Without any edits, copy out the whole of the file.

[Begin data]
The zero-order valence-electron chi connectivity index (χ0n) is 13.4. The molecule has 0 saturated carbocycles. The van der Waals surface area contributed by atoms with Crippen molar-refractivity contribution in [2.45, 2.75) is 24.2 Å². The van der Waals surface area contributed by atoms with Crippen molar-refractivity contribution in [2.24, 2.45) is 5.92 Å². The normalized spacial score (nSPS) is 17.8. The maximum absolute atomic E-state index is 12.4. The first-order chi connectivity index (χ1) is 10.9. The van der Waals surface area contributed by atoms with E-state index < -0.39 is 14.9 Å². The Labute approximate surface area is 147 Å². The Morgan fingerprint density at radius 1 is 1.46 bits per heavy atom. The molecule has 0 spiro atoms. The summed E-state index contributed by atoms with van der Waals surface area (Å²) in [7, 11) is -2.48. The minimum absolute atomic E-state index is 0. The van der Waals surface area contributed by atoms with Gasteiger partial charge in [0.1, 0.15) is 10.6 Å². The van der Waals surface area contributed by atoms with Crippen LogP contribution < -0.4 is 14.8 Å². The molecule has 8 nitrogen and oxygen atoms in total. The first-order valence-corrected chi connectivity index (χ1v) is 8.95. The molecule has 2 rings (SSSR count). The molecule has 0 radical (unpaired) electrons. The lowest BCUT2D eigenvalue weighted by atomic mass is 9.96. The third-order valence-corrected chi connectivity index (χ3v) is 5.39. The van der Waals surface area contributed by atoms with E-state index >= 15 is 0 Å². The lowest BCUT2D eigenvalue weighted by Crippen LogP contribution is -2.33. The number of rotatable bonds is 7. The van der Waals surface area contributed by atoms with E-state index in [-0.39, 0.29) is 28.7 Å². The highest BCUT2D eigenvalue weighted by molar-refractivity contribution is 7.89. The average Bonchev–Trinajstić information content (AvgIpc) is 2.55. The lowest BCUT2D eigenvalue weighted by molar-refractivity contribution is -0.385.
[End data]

The zero-order valence-electron chi connectivity index (χ0n) is 13.4. The molecule has 0 saturated carbocycles. The van der Waals surface area contributed by atoms with Crippen molar-refractivity contribution in [2.45, 2.75) is 24.2 Å². The van der Waals surface area contributed by atoms with Crippen molar-refractivity contribution in [2.24, 2.45) is 5.92 Å². The normalized spacial score (nSPS) is 17.8. The maximum absolute atomic E-state index is 12.4. The first-order chi connectivity index (χ1) is 10.9. The van der Waals surface area contributed by atoms with E-state index < -0.39 is 14.9 Å². The Labute approximate surface area is 147 Å². The Morgan fingerprint density at radius 1 is 1.46 bits per heavy atom. The molecule has 0 spiro atoms. The summed E-state index contributed by atoms with van der Waals surface area (Å²) in [7, 11) is -2.48. The minimum absolute atomic E-state index is 0. The van der Waals surface area contributed by atoms with Gasteiger partial charge in [0.1, 0.15) is 10.6 Å². The van der Waals surface area contributed by atoms with Crippen LogP contribution < -0.4 is 14.8 Å². The molecule has 8 nitrogen and oxygen atoms in total. The first-order valence-corrected chi connectivity index (χ1v) is 8.95. The molecule has 2 rings (SSSR count). The molecule has 0 radical (unpaired) electrons. The lowest BCUT2D eigenvalue weighted by atomic mass is 9.96. The third-order valence-corrected chi connectivity index (χ3v) is 5.39. The van der Waals surface area contributed by atoms with E-state index >= 15 is 0 Å². The lowest BCUT2D eigenvalue weighted by Crippen LogP contribution is -2.33. The number of rotatable bonds is 7. The van der Waals surface area contributed by atoms with E-state index in [-0.39, 0.29) is 28.7 Å². The highest BCUT2D eigenvalue weighted by molar-refractivity contribution is 7.89. The average Bonchev–Trinajstić information content (AvgIpc) is 2.55. The lowest BCUT2D eigenvalue weighted by molar-refractivity contribution is -0.385.